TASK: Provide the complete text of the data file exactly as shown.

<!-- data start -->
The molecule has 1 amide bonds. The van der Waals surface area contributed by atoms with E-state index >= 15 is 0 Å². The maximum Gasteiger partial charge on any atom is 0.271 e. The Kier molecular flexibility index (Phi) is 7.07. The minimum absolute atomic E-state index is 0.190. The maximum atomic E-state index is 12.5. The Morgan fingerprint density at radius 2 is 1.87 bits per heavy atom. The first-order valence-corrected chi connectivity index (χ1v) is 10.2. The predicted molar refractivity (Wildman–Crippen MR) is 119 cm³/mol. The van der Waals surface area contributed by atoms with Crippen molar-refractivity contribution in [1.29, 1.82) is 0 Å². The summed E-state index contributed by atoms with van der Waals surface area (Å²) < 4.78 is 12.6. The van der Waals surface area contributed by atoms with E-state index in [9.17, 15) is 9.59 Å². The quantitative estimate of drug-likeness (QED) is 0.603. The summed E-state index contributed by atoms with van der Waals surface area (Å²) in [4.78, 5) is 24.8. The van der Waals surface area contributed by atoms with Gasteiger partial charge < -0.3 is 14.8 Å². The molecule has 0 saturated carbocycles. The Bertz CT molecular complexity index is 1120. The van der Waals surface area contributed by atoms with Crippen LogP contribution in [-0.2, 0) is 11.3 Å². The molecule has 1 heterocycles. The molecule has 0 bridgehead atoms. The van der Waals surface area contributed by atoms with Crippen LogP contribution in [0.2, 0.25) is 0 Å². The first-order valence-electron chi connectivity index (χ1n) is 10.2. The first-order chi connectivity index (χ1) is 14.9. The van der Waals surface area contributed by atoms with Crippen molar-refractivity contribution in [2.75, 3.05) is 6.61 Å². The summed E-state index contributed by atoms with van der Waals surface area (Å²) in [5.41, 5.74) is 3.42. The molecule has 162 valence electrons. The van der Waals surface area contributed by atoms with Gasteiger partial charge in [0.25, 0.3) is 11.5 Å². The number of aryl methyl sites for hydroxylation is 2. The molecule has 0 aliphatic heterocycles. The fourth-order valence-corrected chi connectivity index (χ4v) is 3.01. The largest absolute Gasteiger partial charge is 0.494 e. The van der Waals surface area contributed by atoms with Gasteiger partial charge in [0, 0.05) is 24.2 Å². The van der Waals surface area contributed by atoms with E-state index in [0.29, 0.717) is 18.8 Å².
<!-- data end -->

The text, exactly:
The molecule has 1 amide bonds. The van der Waals surface area contributed by atoms with E-state index >= 15 is 0 Å². The maximum Gasteiger partial charge on any atom is 0.271 e. The Kier molecular flexibility index (Phi) is 7.07. The minimum absolute atomic E-state index is 0.190. The maximum atomic E-state index is 12.5. The Morgan fingerprint density at radius 2 is 1.87 bits per heavy atom. The first-order valence-corrected chi connectivity index (χ1v) is 10.2. The predicted molar refractivity (Wildman–Crippen MR) is 119 cm³/mol. The van der Waals surface area contributed by atoms with Crippen molar-refractivity contribution in [1.29, 1.82) is 0 Å². The summed E-state index contributed by atoms with van der Waals surface area (Å²) < 4.78 is 12.6. The van der Waals surface area contributed by atoms with E-state index in [9.17, 15) is 9.59 Å². The quantitative estimate of drug-likeness (QED) is 0.603. The summed E-state index contributed by atoms with van der Waals surface area (Å²) in [4.78, 5) is 24.8. The van der Waals surface area contributed by atoms with Gasteiger partial charge < -0.3 is 14.8 Å². The molecule has 0 saturated carbocycles. The Bertz CT molecular complexity index is 1120. The van der Waals surface area contributed by atoms with Crippen LogP contribution in [-0.2, 0) is 11.3 Å². The molecule has 1 heterocycles. The molecule has 0 bridgehead atoms. The van der Waals surface area contributed by atoms with Crippen LogP contribution in [0.2, 0.25) is 0 Å². The first-order valence-electron chi connectivity index (χ1n) is 10.2. The first-order chi connectivity index (χ1) is 14.9. The van der Waals surface area contributed by atoms with Crippen molar-refractivity contribution in [2.75, 3.05) is 6.61 Å². The summed E-state index contributed by atoms with van der Waals surface area (Å²) in [5.41, 5.74) is 3.42. The molecule has 162 valence electrons. The van der Waals surface area contributed by atoms with Gasteiger partial charge in [0.25, 0.3) is 11.5 Å². The number of aryl methyl sites for hydroxylation is 2. The molecule has 0 aliphatic heterocycles. The fourth-order valence-corrected chi connectivity index (χ4v) is 3.01. The largest absolute Gasteiger partial charge is 0.494 e. The van der Waals surface area contributed by atoms with Gasteiger partial charge in [0, 0.05) is 24.2 Å². The van der Waals surface area contributed by atoms with E-state index in [0.29, 0.717) is 18.8 Å².